In May of that year, I started to have trouble swallowing. We went to see Dr. Reddy who told me I had a stricture (a tightening) from where the surgery was healing. He put a tube down my throat to stretch the stricture and break up the scar tissue. He taught me and my wife how to do that at home. Putting a tube down my throat isn’t my favorite thing to do, but it helps keep the new passageway to my stomach open, so I do it. At first, I did it every day for 30 days, then I tapered off. Now I do it about once every five weeks.
Because we live in Saginaw, I wasn’t able to participate in some of the patient support groups at the University of Michigan, but I did connect with a videoconference support group once. It was interesting to hear other people who were dealing with a similar situation. It was helpful to hear other people talking about the issues they faced and how they dealt with them. It gave me comfort to know I was not alone.
Three years after my surgery, I’m healthy and grateful to Dr. Reddy and his team for their expertise. When he told me back then that I’d be fine and things would get easier with time, it was hard to believe — but he was right, things really do get better! My wife and I enjoy riding my motorcycle, working in the yard, and spending time with our children and grandchildren. As previously stated, I eat much smaller meals now. Also, I try not to eat or drink after 8 p.m. I’m much healthier now.
For anyone facing a similar situation, my advice is to go into it pumped up with a good attitude and follow the doctor’s orders. It’s worked for me!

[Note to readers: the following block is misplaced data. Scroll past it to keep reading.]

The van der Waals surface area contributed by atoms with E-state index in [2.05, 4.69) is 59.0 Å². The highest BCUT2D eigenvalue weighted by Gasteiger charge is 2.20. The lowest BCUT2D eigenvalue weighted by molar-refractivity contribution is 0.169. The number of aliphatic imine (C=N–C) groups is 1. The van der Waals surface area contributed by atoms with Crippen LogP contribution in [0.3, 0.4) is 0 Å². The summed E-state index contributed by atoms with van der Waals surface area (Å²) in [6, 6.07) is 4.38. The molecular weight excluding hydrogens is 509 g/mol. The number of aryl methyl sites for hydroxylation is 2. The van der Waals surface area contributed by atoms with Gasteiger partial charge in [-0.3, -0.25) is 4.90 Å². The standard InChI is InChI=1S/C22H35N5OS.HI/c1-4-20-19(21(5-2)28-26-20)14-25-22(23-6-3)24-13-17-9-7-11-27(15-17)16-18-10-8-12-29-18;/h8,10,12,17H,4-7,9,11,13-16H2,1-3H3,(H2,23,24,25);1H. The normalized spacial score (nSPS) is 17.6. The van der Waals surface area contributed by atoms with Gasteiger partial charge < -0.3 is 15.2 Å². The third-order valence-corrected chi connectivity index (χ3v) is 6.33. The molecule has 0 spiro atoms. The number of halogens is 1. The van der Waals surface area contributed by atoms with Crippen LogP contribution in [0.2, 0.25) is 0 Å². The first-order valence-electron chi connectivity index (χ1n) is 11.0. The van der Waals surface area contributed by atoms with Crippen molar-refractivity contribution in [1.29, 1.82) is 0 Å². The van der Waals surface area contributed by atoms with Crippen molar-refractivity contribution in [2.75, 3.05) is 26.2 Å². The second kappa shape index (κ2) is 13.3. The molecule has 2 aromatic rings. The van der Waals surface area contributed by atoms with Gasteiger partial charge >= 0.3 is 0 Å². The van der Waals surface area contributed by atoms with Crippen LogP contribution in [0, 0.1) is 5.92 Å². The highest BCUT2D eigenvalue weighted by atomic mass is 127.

Mike MacFarlane lives in Saginaw, Mich. with his wife of 37 years. They have three children and four grandchildren. They enjoy riding Mike’s Harley-Davidson on trips around Michigan. His experience as an esophagectomy patient relied heavily on the support services and insight available from U-M Thoracic Surgery.
Thoracic surgery at the University of Michigan is a nationally recognized leader in the surgical treatment of patients with diseases of the esophagus, lung, mediastinum, trachea and diaphragm. We are dedicated to providing patients the type of supportive care they need to regain their lifestyle after a serious procedure, including esophagectomy.
When Peter Rich was diagnosed with stage 4 prostate cancer at age 59, he asked a tough question for one very distinct reason.
“I said, ‘Doc, am I going to die from this?’ When she said yes, I asked how long. I want to talk in terms of that so I can prove you wrong,” Rich says.
He has. Despite the 30-month average survival time for metastatic prostate cancer, he’s now been living with cancer for six years.
Rich has been through a number of different treatments – radiation, chemotherapy, abiraterone, PARP inhibitor, and numerous clinical trials, all under the care of Kathleen Cooney, M.D., his oncologist at the University of Michigan Comprehensive Cancer Center. He currently takes Xtandi (enzalutamide), which is designed to interfere with the hormone androgen. It’s four pills a day, and it makes him tired so he takes two naps each day.
As our understanding of cancer and its treatment advances, scientists have discovered the critical role that our individual genetic make-up plays. People are not the same (except for biological twins), and no two cancers are the same either – so why treat them as such? These genetic differences can help explain why one person responds to a treatment and another person with the same type and stage of cancer does not respond at all or even has progression of their disease. Personalized cancer treatment is a promising strategy in the fight against cancer.
One type of personalized medicine that is getting a lot of attention lately is called targeted therapy. This type of therapy “targets” certain receptors and proteins on the cancer cell. It is a hot area for new drug development: so far this year seven of the Continue reading →